point. Lastly, a VRE will be able to provide a mechanism for the creation
of a flexible layered architecture of distributed and interoperable
resources and tools, in order to meet different requirements.
Some of the key benefits of a VRE would be:
Enhanced interactivity between researchers and resources leading to
increased efficiency and effectiveness of collaborative research
Integrated access to a diverse set of resources and tools
Better integration of research processes and activities across the full
Generically speaking, a VRE would be:
Beneficial to the practice of its end users
Supportive of component orchestration as much as possible
Based on open standards
Compatible with other widely used and widely deployed systems
Scope of phase 2 of the VRE programme
The key aims of phase 2 are:
To stimulate change in research practices through the development and
deployment of VRE solutions
To continue involving and engaging the research community in building and
deploying VRE solutions
To start exploiting and extending such solutions amongst the Higher
To continue raising awareness of the benefits of VRE solutions in the
The focus of phase 2 will be on pilots with a wider range of users in
real-life research settings within UK HEIs and partner institutions. This
would include large- and small-scale pilots addressing real target user
group needs. The applicability and fitness for purpose of emerging VRE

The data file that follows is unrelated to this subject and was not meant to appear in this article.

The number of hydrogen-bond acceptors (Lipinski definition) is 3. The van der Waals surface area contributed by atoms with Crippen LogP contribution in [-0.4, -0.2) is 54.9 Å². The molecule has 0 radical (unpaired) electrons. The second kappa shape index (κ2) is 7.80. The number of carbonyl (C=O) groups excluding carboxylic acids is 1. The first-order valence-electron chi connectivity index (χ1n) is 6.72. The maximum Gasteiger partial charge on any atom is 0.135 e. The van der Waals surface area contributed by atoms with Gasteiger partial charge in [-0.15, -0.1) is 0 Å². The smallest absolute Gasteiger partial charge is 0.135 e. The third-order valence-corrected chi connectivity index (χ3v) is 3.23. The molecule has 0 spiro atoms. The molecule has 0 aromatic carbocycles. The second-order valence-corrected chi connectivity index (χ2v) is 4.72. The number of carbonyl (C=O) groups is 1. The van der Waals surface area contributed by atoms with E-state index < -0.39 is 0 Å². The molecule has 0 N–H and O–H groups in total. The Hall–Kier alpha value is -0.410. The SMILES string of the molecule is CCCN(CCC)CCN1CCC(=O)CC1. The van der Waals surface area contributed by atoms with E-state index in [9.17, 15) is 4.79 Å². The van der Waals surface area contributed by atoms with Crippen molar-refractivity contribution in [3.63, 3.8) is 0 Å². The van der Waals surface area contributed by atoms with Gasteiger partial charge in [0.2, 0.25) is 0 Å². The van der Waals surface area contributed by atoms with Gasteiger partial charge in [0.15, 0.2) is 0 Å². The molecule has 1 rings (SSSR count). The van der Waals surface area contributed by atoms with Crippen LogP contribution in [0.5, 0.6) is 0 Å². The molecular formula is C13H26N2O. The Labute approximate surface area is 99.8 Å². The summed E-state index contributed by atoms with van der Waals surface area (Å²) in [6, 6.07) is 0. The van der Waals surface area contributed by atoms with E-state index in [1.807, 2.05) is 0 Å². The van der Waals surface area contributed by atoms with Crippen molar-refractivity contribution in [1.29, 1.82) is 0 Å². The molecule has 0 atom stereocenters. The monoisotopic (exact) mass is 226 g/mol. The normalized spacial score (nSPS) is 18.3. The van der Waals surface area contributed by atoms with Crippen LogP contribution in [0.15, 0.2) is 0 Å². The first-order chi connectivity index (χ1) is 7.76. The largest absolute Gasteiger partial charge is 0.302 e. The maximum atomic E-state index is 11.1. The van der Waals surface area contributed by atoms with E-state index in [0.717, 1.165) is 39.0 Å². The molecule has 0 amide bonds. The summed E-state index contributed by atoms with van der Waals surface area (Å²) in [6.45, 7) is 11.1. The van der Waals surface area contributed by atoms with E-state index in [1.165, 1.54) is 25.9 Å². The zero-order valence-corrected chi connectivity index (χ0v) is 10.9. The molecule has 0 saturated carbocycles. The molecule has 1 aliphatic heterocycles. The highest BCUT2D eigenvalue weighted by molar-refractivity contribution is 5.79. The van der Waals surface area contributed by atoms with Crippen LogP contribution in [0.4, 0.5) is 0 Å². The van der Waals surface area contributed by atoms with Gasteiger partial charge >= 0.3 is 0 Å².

solutions to a wider range of research settings will also be established,
where appropriate projects will be encouraged to conduct pilots in settings
other than the ones for which they have been developed.
The target user groups for the pilots would be formal and informal teams
and communities of research practitioners, as well as individual
researchers of all disciplines, focusing on hybrid teams of various types
of research practitioners working within single- or cross-discipline
The focus of the pilots should be on implementing real change in the
practices of the chosen user groups by providing support for a broad range
of research activities.
The technical focus will be on creating and piloting interoperable and
innovative VRE solutions that address the needs of the chosen target user
groups, such as maturing current VRE solutions and integrating them with
other existing solutions to provide breadth of functionality and ensure
interoperability of tools and resources. Where gaps in the
functionality are identified, existing tools should be assessed and new
components developed to address these gaps. Projects will be asked to
address as many of the key capabilities described here in the ‘Current
Vision for Future VREs’ section during the development of their solutions.
Finally, projects under Phase 2 should evaluate the extent of change
introduced into research practices as a result of implementing these
technical solutions, as well as identify and address any barriers to their
adoption, including social, behavioural, technical and institutional ones.
Funding is available for the following key activities related to the scope
Pilot Preparation, Execution and Evaluation
Further Development and Integration of VRE Solutions and Technologies to
be used during the pilots
The main call for proposals under Phase 2 of the VRE programme will be
issued in September 2006. Successful projects will be expected to commence
early in 2007 and complete by the end of March 2009.
In addition, an Invitation to Tender will be released early in 2007 for
activities relating to community engagement and capability building.
Dovey (e-Research Programme Director)
See further details about the VRE programme.
See more information about related
calls for proposals.